The University of Texas at San Antonio (UTSA) College of Sciences announces the appointment of John McCarrey, Ph.D. as the Robert and Helen Kleberg Distinguished Chair in Cellular and Molecular Biology. The position, which supports UTSA’s growth to Tier One research status, is funded by a $1.5 million gift from the Robert J. Kleberg Jr. and Helen C. Kleberg Foundation.
Dr. McCarrey, previously the Jane and Roland Blumberg Professor of Biology, is the director of the San Antonio Institute for Cellular and Molecular Primatology and professor of biology at UTSA. His area of research expertise is in stem cells and regenerative medicine.
Under Dr. McCarrey’s leadership, stem cell research in the UTSA College of Sciences is emerging as an area of excellence. Three new junior faculty members have joined the Institute in the past three years, and there is a growing interest in the area among students. At the most recent college-wide research conference, more than a dozen UTSA students presented research in the area of stem cells.
Dr. McCarrey holds joint appointments at the University of Texas Health Science Center at San Antonio and at the Texas Biomedical Research Institute, and he is an affiliate scientist of the Southwest National Primate Research Center. He is currently working with researchers at both of these San Antonio institutions as well as experts at Harvard University to develop a nonhuman primate model for studying stem cells and regenerative medicine.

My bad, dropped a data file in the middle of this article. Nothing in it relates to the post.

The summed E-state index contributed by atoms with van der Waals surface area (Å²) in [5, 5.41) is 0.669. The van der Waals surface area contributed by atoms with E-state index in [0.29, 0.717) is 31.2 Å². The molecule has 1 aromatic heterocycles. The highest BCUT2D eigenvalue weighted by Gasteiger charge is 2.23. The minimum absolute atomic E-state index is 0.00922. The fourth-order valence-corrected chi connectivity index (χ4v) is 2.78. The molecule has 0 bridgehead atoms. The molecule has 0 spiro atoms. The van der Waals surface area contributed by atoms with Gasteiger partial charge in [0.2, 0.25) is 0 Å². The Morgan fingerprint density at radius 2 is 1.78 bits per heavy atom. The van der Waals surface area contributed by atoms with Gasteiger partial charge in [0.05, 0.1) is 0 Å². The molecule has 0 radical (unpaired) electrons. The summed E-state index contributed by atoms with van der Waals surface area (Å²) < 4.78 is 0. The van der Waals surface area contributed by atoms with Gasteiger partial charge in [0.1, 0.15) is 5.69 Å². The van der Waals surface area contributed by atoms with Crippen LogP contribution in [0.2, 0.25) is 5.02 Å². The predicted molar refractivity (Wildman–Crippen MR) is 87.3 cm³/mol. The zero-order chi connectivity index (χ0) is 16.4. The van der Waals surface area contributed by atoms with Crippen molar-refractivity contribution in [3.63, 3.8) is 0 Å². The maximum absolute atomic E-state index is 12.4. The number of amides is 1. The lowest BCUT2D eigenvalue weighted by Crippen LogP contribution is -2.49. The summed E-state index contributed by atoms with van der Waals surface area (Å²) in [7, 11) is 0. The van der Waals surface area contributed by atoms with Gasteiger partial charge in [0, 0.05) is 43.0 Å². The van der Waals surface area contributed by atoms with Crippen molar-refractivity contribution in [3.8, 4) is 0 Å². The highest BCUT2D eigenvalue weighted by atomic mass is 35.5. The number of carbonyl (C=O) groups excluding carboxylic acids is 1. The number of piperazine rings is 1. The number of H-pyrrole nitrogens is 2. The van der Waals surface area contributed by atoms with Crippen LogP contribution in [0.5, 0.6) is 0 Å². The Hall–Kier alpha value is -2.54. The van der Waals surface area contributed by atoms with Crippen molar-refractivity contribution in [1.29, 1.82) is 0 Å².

The Robert and Helen Kleberg Chair will not only support Dr. McCarrey but will also provide a network for training future scientists as several graduate students, undergraduates and postdoctoral fellows will work with him. The position offers a permanent stream of support for critical research, ensuring the continuity of long-term projects.
“This gift provides a tremendous boost to the momentum we’re gaining in this area of research,” said Dr. George Perry, dean of the College of Sciences. “John [McCarrey] is a stellar researcher under whose guidance we are sure to excel. We are honored to receive support from the Robert and Helen Kleberg Foundation to realize this appointment.”
The Kleberg Foundation is a longtime supporter of the College of Sciences. Previous grantshave allowed for the purchase of three electron microscopes including Helenita, the world’s most powerful electron microscope, capable of producing images of less than one atom. It is named after Helen K. Groves, president of the foundation, known by her friends and family as Helenita.
“The foundation has, and continues to be, a great partner in the success of our college, university, and the greater community,” said Dr. Perry. “We value their friendship and confidence in our efforts.”